I ask Deputies on the opposite side of the House, notwithstanding all that has been said here to-day, to accept the position that I am putting now. They are entitled, if they wish, to put their point of view on record. Now that they have had an opportunity of stating their point of view, they ought at least to take a proper view in the interests of all sections of our people and particularly in the interests of our young people.
The members of the Clann na Poblachta Party have given their point of view on this measure. Deputy Timoney very clearly and specifically stated his point of view to-day. Deputy Timoney very clearly and specifically Dockrell made a speech which was at once both courageous and statesmanlike. Is it too much to ask the one Party here which has apparently still retained the bitterness of the past 25 years to forget the past now once this  Bill goes through, as apparently it is going through with the honest approval of every Deputy in the House? Is it too much to ask for that?
I do not know what political kudos or what political capital I can get out of this measure. Deputy MacEntee has been utilising one organ of the Press, with the assistance of one particular individual, to throw mud at me and to make personal attacks upon me. I do not care two thraneens about any of these things from my own personal point of view. I do not care what my political future is going to be. It would be hypocritical of me to pretend that, because of these attacks made in an endeavour to take away some of the people who are alleged to have voted for me in the years gone by, I am going to stand here as an altruist and say that I am going to bring in this Bill notwithstanding the fact that it will ruin my political career. For every one of those votes that will go from me I will gain 100 from the decent people of the country.
I want to put on record here to-day in the last speech that I am going to make in this House on this Bill and in the last speech that I hope will be made on this very controversial topic that, if I achieve nothing further in the course of my political career other than to have behind me, as Taoiseach and as head of the Government of the Irish nation, the men forming an inter-Party Government and particularly Clann na Poblachta, led by Deputy Con Lehane, I am proud that I have achieved that position and that the task has fallen into my hands of recommending this measure as an instrument which will heal the wounds that have been inflicted on the Irish nation in the last ten years and be the means of ending all our bitternesses.
That is the main purpose of this Bill. I ask now for the co-operation of the Deputies on the opposite benches. My colleague, Mr. MacBride, asked for the same. I ask it in the interests of ending bitterness. I ask that all Parties will support this measure. I ask that when they go to the country they will forget what has been said here and so put an end to all these barren controversies. I want to have the position  here where we can create our own institutions, institutions which will command the allegiance, the affection and the love of all our young people now growing up and in the generations to come and who know nothing of the bitterness of the past 25 years. I suppose everybody who has anything to do with political Parties knows how difficult it has been in the past to get the young people to interest themselves in politics.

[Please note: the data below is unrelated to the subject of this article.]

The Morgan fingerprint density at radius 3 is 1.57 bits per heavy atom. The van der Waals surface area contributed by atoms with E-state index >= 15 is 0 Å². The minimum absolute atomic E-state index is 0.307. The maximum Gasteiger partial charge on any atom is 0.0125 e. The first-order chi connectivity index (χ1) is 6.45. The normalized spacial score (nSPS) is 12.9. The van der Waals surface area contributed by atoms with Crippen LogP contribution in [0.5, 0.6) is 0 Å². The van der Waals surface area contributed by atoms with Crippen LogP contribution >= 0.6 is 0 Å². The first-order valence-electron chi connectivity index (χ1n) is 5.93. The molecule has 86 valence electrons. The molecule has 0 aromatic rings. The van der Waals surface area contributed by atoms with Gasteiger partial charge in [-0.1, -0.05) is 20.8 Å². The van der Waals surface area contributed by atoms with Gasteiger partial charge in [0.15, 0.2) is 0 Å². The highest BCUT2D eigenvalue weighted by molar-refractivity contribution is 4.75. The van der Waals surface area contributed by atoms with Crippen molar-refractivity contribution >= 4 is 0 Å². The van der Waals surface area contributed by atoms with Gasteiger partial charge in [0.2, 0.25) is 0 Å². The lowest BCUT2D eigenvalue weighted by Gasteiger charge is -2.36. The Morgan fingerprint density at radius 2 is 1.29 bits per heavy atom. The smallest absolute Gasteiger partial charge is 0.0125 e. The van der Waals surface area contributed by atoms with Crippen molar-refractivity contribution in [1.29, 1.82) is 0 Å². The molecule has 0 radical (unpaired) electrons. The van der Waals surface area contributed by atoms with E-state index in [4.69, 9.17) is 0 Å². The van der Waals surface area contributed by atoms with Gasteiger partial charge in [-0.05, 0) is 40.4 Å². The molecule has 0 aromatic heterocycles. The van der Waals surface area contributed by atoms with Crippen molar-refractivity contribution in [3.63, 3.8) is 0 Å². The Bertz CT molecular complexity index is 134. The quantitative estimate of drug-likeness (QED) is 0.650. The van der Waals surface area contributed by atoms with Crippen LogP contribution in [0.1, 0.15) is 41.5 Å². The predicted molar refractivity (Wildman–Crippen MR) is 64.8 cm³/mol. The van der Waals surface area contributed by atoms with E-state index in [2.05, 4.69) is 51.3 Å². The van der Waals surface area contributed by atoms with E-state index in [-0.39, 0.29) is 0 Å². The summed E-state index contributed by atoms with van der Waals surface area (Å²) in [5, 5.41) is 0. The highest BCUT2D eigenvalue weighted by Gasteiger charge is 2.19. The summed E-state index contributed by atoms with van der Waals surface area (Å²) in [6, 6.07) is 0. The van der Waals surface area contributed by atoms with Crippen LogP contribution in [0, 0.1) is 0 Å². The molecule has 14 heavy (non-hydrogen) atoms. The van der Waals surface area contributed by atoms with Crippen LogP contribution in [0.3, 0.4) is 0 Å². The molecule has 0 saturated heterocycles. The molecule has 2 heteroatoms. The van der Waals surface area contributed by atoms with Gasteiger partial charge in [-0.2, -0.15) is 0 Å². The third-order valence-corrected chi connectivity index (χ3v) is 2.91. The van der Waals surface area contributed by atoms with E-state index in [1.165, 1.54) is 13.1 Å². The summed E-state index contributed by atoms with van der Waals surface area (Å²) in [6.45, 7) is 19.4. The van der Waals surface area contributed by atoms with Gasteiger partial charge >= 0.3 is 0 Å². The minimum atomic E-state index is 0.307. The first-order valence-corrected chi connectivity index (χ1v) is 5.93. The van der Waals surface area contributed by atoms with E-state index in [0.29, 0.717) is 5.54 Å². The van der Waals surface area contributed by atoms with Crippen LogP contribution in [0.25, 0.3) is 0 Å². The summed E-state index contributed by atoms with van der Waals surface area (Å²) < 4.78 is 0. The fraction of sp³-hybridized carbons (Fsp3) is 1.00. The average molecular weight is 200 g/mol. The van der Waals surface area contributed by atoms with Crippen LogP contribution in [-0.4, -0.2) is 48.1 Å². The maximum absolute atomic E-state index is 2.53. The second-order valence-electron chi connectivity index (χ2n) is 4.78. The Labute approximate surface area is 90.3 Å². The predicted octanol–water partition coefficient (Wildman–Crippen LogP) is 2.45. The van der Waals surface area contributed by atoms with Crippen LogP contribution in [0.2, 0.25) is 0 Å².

It is a source of great pride to me that the political Party to which I belong has succeeded in attracting a number of young people into its political camp. You will never get the young people to take a proper interest in Irish life or Irish politics unless there are institutions around which they can rally. This Bill will give those institutions. This Bill will give them a State which will, I assure Deputy Aiken, command the allegiance of every Irishman and Irishwoman. That is something which is worth while working for; it is even worth while throwing away one's political career and submitting for a time to personal attacks from certain in dividuals.
If the Opposition Party persists in the poisonous attitude, typified by the speeches and the continuous and constant interruptions by Deputy Aiken here in the past two days, then there will still be that uneasiness in our young people. There will still be that feeling that they have no institutions about which they can cheer in the same way as young America cheers its institutions and its State. When this Constitution was passed 12 years ago Deputy de Valera in a tour throughout the country asked everybody to read it, to study it and to learn it by heart. I venture to assert that that appeal fell on completely deaf ears. I want now the co-operation of every section of the community and of every political Party. What I want is the co-operation of every section of the community, every Party, so that that Constitution of which he is the author, if you like, or the sponsor, will be revered by our young people and that it will be the Constitution of a State in which  they can have pride and around which they can rally without the poisonous bitternesses infused into this debate by Deputy Aiken and his colleagues.
Question put and agreed to.